A Crucial but Often Ignored Aspect of Educational Equity

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A growing number of educators and school leaders are making equity a priority in their schools and with students. They realize that equality, providing the same supports and resources to everyone, regardless of racial, social, economic and other life-defining elements is not enough. Doing so can even perpetuate and grow disparities and inequities. True equity requires a deeper understanding of ourselves and how our beliefs, biases, and behaviors play a role and a commitment to provide supports, resources, and opportunities that will address, diminish, and if possible, erase inequities.

The most common areas of focus related to equity include social-emotional learning, cultural sensitivity and responsiveness, discipline disparities, equity-informed decision making, resource allocation, and similar considerations. These are areas worthy of attention and action. However, if efforts to address inequities end here, educators and leaders risk missing arguably the most important and powerful equity-supporting levers.

Unless the learning experiences of students reflect a commitment to equity, there is little reason to believe that other equity efforts will have a significant and lasting impact on student learning outcomes. Consider the student who comes to school with little academic background knowledge. These students may be from cultures that historically have not featured significant formal learning. They might come from families that may not be in a position to provide these children with rich vocabulary, historical and social context, or an understanding of the expectations of formal education systems. If these students are expected to possess and apply the same academic background knowledge as students from middle-class families with a long tradition of formal learning, who provide ongoing academic opportunities for their children, the result is predictable.

These inequities play out in classrooms where students with limited academic background knowledge may learn a great deal over the course of a unit, only to be judged as average based on common standards and uniform criteria. Meanwhile, a student in the same class who comes with richer academic background knowledge may learn far less, but perform much better against the same standards and criteria. It is difficult to argue that this circumstance is equitable.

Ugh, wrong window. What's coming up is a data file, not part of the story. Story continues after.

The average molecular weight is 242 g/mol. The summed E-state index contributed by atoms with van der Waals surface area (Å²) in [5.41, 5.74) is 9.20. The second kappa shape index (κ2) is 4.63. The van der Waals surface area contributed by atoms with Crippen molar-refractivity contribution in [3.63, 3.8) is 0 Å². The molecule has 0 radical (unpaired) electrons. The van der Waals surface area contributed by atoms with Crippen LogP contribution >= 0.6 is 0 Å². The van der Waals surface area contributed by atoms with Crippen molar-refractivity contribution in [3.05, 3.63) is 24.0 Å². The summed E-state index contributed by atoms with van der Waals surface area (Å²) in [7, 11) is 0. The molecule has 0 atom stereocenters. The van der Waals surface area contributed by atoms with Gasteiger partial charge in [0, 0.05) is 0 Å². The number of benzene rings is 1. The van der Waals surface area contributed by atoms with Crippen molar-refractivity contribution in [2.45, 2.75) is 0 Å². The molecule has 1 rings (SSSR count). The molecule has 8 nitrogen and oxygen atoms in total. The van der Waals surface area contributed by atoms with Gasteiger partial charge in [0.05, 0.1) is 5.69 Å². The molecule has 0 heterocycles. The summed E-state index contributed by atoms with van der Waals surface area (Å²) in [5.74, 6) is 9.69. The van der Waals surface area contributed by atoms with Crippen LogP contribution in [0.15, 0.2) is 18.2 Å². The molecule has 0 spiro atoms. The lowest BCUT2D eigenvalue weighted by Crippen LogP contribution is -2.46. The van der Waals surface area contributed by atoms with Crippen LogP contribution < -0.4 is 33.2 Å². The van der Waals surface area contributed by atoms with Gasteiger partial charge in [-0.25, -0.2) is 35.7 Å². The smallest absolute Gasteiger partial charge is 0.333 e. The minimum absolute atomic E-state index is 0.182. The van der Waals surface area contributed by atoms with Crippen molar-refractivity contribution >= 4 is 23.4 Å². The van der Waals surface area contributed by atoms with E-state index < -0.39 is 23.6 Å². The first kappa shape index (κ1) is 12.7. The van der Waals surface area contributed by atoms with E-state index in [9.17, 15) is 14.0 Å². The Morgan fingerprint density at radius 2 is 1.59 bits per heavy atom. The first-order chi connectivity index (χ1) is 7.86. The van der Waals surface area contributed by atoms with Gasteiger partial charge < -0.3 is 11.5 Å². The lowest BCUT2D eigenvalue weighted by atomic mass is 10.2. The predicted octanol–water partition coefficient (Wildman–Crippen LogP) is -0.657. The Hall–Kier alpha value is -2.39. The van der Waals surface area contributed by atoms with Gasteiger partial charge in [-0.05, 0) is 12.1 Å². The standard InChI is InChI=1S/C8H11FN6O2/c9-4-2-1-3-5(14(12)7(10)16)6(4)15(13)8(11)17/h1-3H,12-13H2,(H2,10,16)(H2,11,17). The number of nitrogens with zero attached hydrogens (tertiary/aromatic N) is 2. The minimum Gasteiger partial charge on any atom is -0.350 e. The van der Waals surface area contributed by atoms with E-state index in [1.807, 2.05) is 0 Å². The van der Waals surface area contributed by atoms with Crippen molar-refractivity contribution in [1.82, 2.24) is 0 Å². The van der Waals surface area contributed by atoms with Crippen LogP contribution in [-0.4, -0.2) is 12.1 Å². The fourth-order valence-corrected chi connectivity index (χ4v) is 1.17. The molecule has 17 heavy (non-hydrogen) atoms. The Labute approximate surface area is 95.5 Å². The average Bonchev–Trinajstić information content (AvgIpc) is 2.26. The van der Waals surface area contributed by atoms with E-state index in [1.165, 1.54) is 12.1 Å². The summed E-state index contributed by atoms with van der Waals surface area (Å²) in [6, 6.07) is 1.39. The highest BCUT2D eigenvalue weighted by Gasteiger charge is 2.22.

The same dynamic often plays out in the assignment of homework. Students without requisite experiences and background knowledge can find themselves having to spend upwards of twice as much time to complete assignments since they must first figure out what they need to learn before they can complete the assigned task. For these students, what was expected to be a routine and easily completed task turns out to be anything but easy or routine. Unfortunately, their failure to complete the assignment or perform at the class standard is likely to be seen as lack of effort or responsibility rather than what it really is. Attending to student background knowledge and readiness to learn is a crucial part of a true commitment to equity. 

This issue also plays out on the other end of the expectations continuum. A recent study from TNTP examining myths related to equality of learning opportunities found that in the 180 classrooms they studied, students spent on average more than 500 hours on assignments that were not appropriate for their level of learning or that asked too little effort in light of their current levels of learning. While this situation is disheartening and if addressed could make a significant learning difference for all students, the disparity between students from wealthy and low-income families was breathtaking. The study showed that “Classrooms that served predominantly students from higher income backgrounds spent twice as much time on grade-appropriate assignments and five times as much time with strong instruction, compared to classrooms with predominantly students from low-income backgrounds” (TNTP, 2017).

These instruction-related equity issues are serious and pervasive in too many classrooms. Fortunately, commitment and action to address them are largely within our power. They require careful and persistent attention, but most importantly they require a focus on learning and what will best support student learning, not a default to traditional means and measures of acceptable teaching.  

How are you addressing the learning needs of students who come to school with limited academic background to give them the same advantages and opportunities of their better-prepared classmates? How are you ensuring that the instruction students receive is matched with their readiness and is not at a level below their current learning readiness and capacity?

Source:

TNTP. (2017) The Opportunity Myth. Retrieved from Opportunitymyth.tntp.org

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